It is impossible to name all of the important people who were and are connected with the Karlovy Vary Symphony Orchestra. We must name at least one violinist and conductor Robert Manzer, thanks to whom the orchestra gained excellent relations with important personas of the European music world, including Pablo Casals and Richard Strauss. Many renowned conductors performed with the orchestra such as Jiří Bělohlávek, Dean Dixon, Aram Chačaturjan, Zdeněk Košler, Charles Mackerras, Libor Pešek or Petr Altrichter as well as famous soloists such as Ivo Kahánek, Ivan Klánský, Václav Hudeček, David Oistrach, Pavel Šporcl, Adam Plachetka, Josef Suk, Ivan Ženatý, Mstislav Rostropovič, Jiří Bárta, Magdalena Hajóssyová, Dagmar Pecková and many others.

Among the permanent conductors who significantly contributed to the orchestra were Václav Neumann, later chief conductor of the Czech Philharmonic, Vladimír Matěj, Josef Hercl, and Radomil Eliška. Their legacy was later followed by the British conductor Douglas Bostock, who was KSO´s chief conductor during 1991 – 1998 and recorded numerous CDs with the orchestra. From 2004 to 2009 the chief conductor was prof. Jiří Stárek, from 2011 to 2016, a French conductor Martin Lebel, followed by Jan Kučera, under whose leadership the orchestra attracted audiences of not only classical repertoire but also from crossover pop-music programs, film music, and family programs. Ondřej Vrabec, who is not only an award-winning conductor but also a renowned solo horn player of the Czech Philharmonic, a sought-after chamber musician and teacher at the Academy of Performing Arts in Prague, will take over the chief-conductor role in September 2022.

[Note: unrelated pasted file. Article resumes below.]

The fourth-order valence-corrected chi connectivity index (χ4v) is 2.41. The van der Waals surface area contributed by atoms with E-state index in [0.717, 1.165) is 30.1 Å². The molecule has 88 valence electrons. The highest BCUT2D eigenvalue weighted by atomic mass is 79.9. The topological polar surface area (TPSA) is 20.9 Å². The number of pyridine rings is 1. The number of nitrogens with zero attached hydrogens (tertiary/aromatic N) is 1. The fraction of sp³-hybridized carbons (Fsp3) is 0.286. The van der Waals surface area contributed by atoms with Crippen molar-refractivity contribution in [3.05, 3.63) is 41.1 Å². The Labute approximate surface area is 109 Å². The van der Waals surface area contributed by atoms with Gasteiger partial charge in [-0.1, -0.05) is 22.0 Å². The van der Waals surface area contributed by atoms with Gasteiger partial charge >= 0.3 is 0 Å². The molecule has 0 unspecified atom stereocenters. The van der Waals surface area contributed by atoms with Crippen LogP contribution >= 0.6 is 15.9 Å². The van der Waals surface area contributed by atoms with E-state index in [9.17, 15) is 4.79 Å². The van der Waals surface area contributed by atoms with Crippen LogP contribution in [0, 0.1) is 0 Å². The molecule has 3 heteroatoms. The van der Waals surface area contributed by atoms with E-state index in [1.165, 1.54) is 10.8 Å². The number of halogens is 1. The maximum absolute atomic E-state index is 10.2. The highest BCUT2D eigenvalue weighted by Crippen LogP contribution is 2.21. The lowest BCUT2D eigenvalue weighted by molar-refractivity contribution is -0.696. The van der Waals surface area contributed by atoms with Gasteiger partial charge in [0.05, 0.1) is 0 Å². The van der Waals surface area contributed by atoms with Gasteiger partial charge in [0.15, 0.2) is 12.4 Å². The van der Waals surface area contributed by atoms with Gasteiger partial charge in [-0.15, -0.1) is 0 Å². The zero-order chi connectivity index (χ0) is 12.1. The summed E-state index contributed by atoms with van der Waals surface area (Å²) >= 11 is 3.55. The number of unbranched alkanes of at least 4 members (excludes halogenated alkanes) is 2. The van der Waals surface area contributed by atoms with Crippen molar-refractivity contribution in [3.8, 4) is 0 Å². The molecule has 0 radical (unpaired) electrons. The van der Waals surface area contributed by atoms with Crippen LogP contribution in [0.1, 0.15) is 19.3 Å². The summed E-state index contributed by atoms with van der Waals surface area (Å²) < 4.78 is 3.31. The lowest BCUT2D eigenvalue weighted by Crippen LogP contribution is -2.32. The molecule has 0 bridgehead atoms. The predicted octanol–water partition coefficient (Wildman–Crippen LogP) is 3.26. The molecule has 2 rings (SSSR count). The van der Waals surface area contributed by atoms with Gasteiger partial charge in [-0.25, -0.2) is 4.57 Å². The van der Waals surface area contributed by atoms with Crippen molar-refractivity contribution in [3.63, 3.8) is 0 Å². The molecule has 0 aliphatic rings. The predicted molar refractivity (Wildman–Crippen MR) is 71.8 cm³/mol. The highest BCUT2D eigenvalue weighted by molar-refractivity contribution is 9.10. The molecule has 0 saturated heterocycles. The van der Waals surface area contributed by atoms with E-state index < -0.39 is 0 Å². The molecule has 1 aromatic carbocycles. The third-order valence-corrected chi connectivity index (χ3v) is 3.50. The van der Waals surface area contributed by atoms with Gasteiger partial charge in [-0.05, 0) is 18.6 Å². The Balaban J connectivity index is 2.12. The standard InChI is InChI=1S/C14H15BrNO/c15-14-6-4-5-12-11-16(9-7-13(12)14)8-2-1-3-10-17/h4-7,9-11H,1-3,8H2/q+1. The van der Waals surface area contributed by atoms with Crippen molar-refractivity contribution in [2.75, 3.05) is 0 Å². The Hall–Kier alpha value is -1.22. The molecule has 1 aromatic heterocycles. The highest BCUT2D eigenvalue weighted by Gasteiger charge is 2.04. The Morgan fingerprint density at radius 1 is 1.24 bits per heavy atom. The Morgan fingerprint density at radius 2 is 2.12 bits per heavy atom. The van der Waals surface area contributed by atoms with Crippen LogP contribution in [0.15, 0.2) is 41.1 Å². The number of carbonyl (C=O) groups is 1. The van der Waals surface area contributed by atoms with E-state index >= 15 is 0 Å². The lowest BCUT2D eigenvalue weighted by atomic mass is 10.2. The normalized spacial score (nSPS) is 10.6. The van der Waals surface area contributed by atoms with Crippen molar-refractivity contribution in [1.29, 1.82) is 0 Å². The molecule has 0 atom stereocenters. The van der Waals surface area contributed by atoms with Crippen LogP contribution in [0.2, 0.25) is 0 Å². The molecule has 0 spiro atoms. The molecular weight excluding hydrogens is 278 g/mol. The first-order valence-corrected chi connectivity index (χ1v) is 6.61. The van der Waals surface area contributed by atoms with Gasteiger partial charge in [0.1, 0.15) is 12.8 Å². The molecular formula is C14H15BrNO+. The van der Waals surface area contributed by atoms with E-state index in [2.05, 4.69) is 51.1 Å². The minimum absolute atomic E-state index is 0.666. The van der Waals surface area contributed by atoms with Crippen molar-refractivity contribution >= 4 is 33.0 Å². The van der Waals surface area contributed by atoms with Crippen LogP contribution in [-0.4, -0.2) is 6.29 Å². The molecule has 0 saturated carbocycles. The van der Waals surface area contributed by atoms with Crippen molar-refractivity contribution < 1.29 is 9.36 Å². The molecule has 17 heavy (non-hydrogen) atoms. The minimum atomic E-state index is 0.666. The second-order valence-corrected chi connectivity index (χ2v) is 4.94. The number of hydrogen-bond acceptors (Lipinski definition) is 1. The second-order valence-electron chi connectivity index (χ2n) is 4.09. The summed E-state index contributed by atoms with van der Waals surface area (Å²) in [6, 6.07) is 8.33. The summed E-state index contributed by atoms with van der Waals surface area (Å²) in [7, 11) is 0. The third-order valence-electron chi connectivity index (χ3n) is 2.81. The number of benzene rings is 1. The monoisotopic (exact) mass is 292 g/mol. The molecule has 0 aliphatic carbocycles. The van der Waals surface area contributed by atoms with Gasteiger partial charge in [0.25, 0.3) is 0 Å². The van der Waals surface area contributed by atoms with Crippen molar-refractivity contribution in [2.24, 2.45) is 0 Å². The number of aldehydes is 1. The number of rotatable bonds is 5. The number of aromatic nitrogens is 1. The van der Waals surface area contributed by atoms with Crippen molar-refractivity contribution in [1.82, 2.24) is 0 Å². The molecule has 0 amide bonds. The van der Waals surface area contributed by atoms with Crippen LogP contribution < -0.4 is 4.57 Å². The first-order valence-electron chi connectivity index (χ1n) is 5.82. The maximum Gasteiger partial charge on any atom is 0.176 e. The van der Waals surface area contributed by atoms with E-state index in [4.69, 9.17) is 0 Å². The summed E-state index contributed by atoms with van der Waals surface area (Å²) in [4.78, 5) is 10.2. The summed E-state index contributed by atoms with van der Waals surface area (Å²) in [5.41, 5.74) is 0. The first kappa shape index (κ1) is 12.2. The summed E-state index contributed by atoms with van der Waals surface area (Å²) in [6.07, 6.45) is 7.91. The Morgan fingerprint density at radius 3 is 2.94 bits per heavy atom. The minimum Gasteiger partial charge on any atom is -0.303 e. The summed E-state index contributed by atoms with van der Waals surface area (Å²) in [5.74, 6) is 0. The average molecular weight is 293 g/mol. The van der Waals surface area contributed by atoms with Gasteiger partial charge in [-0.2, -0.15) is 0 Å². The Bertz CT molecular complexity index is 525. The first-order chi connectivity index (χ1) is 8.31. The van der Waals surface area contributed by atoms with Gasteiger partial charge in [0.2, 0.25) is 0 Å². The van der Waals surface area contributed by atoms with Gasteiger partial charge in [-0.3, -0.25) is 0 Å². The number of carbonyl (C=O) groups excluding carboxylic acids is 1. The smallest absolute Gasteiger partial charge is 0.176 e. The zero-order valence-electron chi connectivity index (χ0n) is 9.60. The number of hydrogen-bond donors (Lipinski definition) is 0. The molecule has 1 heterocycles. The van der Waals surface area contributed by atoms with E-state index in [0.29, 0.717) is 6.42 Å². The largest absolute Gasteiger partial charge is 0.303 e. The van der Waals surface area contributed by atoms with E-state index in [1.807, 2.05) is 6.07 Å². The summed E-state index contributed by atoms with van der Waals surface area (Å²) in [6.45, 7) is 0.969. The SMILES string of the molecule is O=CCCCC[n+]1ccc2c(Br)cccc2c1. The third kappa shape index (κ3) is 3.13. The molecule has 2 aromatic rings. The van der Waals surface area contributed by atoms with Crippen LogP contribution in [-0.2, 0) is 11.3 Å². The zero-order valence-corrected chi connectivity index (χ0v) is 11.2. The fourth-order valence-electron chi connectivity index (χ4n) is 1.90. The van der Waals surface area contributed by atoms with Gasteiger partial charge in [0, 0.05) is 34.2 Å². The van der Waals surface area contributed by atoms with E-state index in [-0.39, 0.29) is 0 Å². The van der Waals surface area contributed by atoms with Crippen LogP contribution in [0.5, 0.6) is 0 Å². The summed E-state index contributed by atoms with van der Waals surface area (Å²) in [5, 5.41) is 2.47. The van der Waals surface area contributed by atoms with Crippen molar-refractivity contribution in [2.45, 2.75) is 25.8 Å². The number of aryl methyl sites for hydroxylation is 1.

Traditionally, the orchestra participates in the city's special events such as the Opening of the Spa Season, JazzFest Karlovy Vary, or the prestigious Antonín Dvořák International Singing Competition.

Since 1992, the Karlovy Vary Symphony Orchestra has been organizing Beethoven Days Music Festival, and one of the oldest music festivals in Europe Dvořák's Karlovy Vary Autumn Festival has celebrated its 63rd anniversary in 2021.

Karlovy Vary Symphony Orchestra has always been part of the cultural pillars of Karlovy Vary. In recent years it has significantly expanded its scope both within the Karlovy Vary region and beyond, by participating in concerts and music festivals in our country and abroad.

Karlovy Vary Symphony Orchestra

Jan Kučera